(maybe even a gooey brownie)

I marched right upto the counter,
order decisively on my lips,
ready to fight for my right
for no extra cream or chocolate bits.

But I stopped short to gape like an imbecile
at a big shiny counter
offering bunches and bunches of
fancy-looking cancer-sticks.

Oh Costa, are you really doing that poorly?
Oh Oh Costa, are your margins really hurting so much?
Or did you just look around and figure
heck, everybody’s selling them
so we’ll look odd if we don’t too?

You know it don’t make no sense
because nobody can smoke them in your shops;
Oh you know it don’t make no sense
because it’s not like they’ll lounge around for some brew.

Or did some marketing ‘genius’ fool you
that the two have a subliminal link
(subliiiiiiiiminal baby),
and tell you that java and arabica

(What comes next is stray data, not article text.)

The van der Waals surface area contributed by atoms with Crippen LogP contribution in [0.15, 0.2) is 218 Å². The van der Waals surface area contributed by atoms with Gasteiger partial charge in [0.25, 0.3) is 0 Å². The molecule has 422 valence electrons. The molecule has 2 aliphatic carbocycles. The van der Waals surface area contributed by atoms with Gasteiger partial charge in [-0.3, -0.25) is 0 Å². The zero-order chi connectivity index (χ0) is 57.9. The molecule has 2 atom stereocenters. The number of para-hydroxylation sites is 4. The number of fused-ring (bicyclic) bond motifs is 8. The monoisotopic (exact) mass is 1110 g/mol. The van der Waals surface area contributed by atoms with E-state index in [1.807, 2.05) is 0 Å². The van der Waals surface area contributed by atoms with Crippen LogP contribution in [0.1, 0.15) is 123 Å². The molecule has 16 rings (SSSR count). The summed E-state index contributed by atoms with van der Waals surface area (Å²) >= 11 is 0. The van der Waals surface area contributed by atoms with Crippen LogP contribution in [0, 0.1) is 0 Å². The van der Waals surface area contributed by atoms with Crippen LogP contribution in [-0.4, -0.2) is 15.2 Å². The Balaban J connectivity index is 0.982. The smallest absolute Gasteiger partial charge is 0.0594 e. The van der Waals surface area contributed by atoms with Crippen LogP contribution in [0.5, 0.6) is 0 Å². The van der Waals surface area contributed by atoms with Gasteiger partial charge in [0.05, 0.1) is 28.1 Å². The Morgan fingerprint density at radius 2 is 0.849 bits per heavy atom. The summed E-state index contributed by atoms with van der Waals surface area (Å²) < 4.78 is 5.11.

drive the need for nicotiana?

I used to like you Costa
no, not because you’re cheap;
Oh I used to like you Costa
nor because your brew is at all sleek;
But only because you employ those who’d
struggle elsewhere because they can’t hear or speak.

But now I wonder about you Costa,
I reallly, really do;
And I don’t care about your motives
I just won’t be getting my mojo again from you.
From youuuuuuu.

Ever, baby, ever.

****************************************

Seriously, W.T.F. Costa?! Why would you be selling cigarettes at your outlets? For the life of me, I can’t remember whether you always sold them and I just noticed it.  But even if you didn’t, and this is just some trial at select outlets, or a short-term promotional deal, or some gimmick where you’re trying to boost your margins and differentiate yourself from your rivals by luring people who want premium cigarettes and getting them to stay for a drink – it sucks.